The Charles Wallace India Trust translation residency has been offered by the British Centre for Literary Translation since the 1990s offering translators from India the opportunity to spend time at the University of East Anglia working on a literary translation project of their choice.
While their translation project forms the focus of their stay with us, we also encourage Fellows to engage in the academic, cultural and social life of the faculty.
BCLT is located within the School of Literature, Drama and Creative Writing, which offers teaching at undergraduate and post-graduate level in literary translation.We aim to offer CWIT Fellows the opportunity to present papers and talk about work in progress with translators and creative writers.
Translation Fellowship 2020
Due to uncertainties caused by the COVID-19 global crisis, the 2020 Charles Wallace India Trust Fellowship at BCLT will not take place. We hope that this opportunity will return in 2021. We will update this page as information becomes available.
Translation Fellowship 2019
The 2019 Charles Wallace India Trust Fellowship was awarded to Dr Shampa Roy. Dr Roy was resident at BCLT from 29 September - 7 December 2019.
Dr Shampa Roy is an Associate Professor at the Dept. of English, Miranda House, Delhi Univeristy, Delhi. In a career of close to thirty years, she has taught diverse undergraduate courses ranging from Nineteenth Century British Fiction to Indian Writings in Translation. Roy's articles have been published in international journals like Feminist Review and Interventions and her translated work has appeared as chapters in books. Her book, In Zenanas and Beyond was published by Lambert Academic Publishing, Saarbrucken in 2011 and Gender and Criminality in Bangla Crime Narratives in Late Nineteenth and Early Twentieth Centuries was published by Palgrave Macmillan, UK in 2017. She has co-edited, along with Saswati Sengupta and Sharmila Purkayastha, a collection of essays on Rabindranath Tagore's Ghare Baire/Home and the World titled Towards Freedom (Orient Longman, 2007) and is particularly excited about working with the same editorial team on the book, The 'Bad' Women of Bombay Films: Studies in Desire and Anxiety (forthcoming, Palgrave Macmillan, US, 2020). Roy has twice been a recipient of the Charles Wallace India Trust grant for short term reseach (in 2000 and 2008). She has also been an Academic Visitor at the Faculty of Languages and Cultures, SOAS in 2016 and a Visiting Fellow at the School of Law, Politics and Sociology, University of Sussex, in May-June 2019.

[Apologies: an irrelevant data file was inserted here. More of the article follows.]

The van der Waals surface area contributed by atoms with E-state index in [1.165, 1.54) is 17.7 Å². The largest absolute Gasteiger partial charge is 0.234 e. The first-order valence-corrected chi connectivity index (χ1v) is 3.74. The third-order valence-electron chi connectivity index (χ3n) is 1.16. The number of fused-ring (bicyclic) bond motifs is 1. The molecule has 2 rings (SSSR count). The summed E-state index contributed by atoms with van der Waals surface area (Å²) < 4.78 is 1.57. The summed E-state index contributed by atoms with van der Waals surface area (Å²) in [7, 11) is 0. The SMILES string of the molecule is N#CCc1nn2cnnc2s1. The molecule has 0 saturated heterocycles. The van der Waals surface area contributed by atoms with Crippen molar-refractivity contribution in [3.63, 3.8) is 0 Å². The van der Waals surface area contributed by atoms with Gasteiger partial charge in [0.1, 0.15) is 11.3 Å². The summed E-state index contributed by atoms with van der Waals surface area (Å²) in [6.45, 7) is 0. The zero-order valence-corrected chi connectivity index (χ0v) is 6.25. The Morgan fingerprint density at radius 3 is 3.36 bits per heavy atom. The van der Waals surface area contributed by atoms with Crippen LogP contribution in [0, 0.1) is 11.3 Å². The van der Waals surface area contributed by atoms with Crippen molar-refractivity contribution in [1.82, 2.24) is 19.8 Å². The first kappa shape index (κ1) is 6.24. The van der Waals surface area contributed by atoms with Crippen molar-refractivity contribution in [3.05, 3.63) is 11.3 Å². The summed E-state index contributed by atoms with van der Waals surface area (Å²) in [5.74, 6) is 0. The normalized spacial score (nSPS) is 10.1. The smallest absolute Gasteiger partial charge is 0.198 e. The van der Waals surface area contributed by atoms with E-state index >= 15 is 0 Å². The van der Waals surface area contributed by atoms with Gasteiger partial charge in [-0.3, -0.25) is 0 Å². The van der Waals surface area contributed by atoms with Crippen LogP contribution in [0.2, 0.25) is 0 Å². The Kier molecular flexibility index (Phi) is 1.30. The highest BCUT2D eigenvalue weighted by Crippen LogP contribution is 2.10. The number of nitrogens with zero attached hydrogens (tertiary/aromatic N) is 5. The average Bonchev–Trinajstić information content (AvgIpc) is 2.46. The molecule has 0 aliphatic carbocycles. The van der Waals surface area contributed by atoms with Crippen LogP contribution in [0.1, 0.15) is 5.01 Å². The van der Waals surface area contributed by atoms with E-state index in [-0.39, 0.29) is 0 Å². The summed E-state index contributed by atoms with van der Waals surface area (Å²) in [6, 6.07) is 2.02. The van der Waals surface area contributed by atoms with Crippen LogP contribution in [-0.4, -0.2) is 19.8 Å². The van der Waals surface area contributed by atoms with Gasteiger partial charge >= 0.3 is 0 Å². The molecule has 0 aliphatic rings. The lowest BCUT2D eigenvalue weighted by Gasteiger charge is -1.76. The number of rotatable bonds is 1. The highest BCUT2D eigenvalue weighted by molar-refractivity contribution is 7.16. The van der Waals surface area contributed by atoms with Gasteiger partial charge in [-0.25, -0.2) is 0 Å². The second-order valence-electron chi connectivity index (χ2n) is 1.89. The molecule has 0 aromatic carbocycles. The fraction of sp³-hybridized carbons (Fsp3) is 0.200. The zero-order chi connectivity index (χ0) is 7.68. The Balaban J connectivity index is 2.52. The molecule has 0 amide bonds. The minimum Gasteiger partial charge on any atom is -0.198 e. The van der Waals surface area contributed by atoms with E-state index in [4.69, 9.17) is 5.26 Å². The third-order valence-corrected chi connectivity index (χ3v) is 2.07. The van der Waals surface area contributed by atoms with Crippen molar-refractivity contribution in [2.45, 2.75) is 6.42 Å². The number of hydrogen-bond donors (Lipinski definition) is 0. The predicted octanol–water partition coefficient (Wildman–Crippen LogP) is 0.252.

Roy is currently translating a selection of Bangla crime writings – Bankaullah’s Bankaullah r Daftar (Bankaullah’s Office) and Priyanath Mukhpadhyay’s Daroga r Daftar (The Daroga’s Office) which are the earliest manifestations of the genre in Bengal in order to make them accessible to a wider, non Bangla-reading audience. For present day readers they are also important social documents of the late nineteenth century colonial context in Bengal. These translations (of 10 case accounts) with an introductory chapter will be published by Routledge, UK in early 2020.
Translation Fellowship 2018